Wheel tax petition is circulating
By Paula WalterJohnson County commissioners recently addressed budget shortfalls in both the July and August 2012 monthly meetings. Over the past five years, both investment income and interest rates have tumbled, and the county lost more than $800,000 in revenue over the last four years. Johnson County was faced with making some difficult decisions.
After much discussion and debate, the commissioners approved both the first and second reading of a proposal to increase the county wheel tax by $10. A change in this tax required two readings and it was required to have a two-thirds majority to pass.
A petition has surfaced in the county as many Johnson Countians have expressed their concerns over the county commissioners making the decision to increase the wheel tax without input from the public. According to Robert Gentry, 464 signatures of registered voters will put the wheel tax increase proposal on the ballot for the 2012 Presidential Election in November.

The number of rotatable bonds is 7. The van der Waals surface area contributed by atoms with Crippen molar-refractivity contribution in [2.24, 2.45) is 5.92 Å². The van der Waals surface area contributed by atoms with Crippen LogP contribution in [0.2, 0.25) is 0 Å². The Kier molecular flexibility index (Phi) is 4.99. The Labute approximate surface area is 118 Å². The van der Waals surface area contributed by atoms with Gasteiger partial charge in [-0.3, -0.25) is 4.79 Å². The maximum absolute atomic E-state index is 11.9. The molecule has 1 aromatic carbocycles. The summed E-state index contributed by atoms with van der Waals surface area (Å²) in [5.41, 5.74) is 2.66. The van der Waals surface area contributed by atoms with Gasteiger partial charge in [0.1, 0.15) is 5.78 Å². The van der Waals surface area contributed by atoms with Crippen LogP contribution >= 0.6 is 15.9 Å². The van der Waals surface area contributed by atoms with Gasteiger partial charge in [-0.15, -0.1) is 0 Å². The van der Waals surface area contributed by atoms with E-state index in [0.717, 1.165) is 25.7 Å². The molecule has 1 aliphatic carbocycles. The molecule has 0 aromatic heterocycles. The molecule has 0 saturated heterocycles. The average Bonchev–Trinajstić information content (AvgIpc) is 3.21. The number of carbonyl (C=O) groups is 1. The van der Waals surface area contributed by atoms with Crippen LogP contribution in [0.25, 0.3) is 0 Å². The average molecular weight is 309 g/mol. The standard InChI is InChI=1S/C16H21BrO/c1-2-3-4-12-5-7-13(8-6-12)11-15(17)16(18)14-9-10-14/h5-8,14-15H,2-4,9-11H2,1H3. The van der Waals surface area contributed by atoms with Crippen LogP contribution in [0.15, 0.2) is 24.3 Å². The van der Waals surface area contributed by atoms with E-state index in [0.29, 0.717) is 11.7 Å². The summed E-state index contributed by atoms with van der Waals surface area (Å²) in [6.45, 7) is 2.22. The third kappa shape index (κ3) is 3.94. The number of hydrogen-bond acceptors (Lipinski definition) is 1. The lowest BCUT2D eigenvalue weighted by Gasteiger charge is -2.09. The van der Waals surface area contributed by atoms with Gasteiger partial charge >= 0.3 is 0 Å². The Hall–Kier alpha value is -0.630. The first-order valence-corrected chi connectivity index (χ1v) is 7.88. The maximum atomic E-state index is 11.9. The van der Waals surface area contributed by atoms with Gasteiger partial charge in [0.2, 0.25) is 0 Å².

According to election regulations, this number is determined based on ten percent of the number of people who voted in the 2010 election.
The ballot this year will have 12 names for both president and vice-president from candidates from the Republican and Democrat parties, the Constitution Party, the Green Party, along with those running on an independent ticket. In addition, voters will select from representatives for the United States Senate and House of Representatives, Tennessee Senate and House, along with any write ins. Should enough signatures be gathered to bring the wheel tax question to a vote, it will appear on the ballot.
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